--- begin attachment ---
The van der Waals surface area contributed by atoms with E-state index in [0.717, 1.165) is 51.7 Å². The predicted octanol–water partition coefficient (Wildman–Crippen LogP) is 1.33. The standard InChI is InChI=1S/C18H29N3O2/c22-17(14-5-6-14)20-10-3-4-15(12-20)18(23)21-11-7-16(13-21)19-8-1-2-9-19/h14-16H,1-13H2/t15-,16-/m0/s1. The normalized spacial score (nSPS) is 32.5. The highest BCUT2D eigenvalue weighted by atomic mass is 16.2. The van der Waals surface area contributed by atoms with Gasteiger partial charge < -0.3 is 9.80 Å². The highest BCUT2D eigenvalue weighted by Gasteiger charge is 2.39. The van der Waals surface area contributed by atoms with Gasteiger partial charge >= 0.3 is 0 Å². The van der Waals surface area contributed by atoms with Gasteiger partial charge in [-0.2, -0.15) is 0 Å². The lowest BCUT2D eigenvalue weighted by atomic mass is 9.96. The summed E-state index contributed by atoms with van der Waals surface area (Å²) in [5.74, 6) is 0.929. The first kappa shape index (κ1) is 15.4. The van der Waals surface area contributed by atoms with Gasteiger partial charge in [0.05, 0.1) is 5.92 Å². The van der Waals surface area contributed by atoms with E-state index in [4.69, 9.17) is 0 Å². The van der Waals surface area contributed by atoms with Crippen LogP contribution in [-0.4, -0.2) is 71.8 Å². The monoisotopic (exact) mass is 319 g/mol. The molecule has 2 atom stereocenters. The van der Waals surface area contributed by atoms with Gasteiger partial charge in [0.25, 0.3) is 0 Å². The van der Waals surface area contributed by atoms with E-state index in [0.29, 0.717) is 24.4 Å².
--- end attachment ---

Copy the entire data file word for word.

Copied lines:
The van der Waals surface area contributed by atoms with E-state index in [0.717, 1.165) is 51.7 Å². The predicted octanol–water partition coefficient (Wildman–Crippen LogP) is 1.33. The standard InChI is InChI=1S/C18H29N3O2/c22-17(14-5-6-14)20-10-3-4-15(12-20)18(23)21-11-7-16(13-21)19-8-1-2-9-19/h14-16H,1-13H2/t15-,16-/m0/s1. The normalized spacial score (nSPS) is 32.5. The highest BCUT2D eigenvalue weighted by atomic mass is 16.2. The van der Waals surface area contributed by atoms with Gasteiger partial charge < -0.3 is 9.80 Å². The highest BCUT2D eigenvalue weighted by Gasteiger charge is 2.39. The van der Waals surface area contributed by atoms with Gasteiger partial charge >= 0.3 is 0 Å². The van der Waals surface area contributed by atoms with Gasteiger partial charge in [-0.2, -0.15) is 0 Å². The lowest BCUT2D eigenvalue weighted by atomic mass is 9.96. The summed E-state index contributed by atoms with van der Waals surface area (Å²) in [5.74, 6) is 0.929. The first kappa shape index (κ1) is 15.4. The van der Waals surface area contributed by atoms with Gasteiger partial charge in [0.05, 0.1) is 5.92 Å². The van der Waals surface area contributed by atoms with E-state index in [4.69, 9.17) is 0 Å². The van der Waals surface area contributed by atoms with Crippen LogP contribution in [-0.4, -0.2) is 71.8 Å². The monoisotopic (exact) mass is 319 g/mol. The molecule has 2 atom stereocenters. The van der Waals surface area contributed by atoms with Gasteiger partial charge in [0.25, 0.3) is 0 Å². The van der Waals surface area contributed by atoms with E-state index in [0.29, 0.717) is 24.4 Å².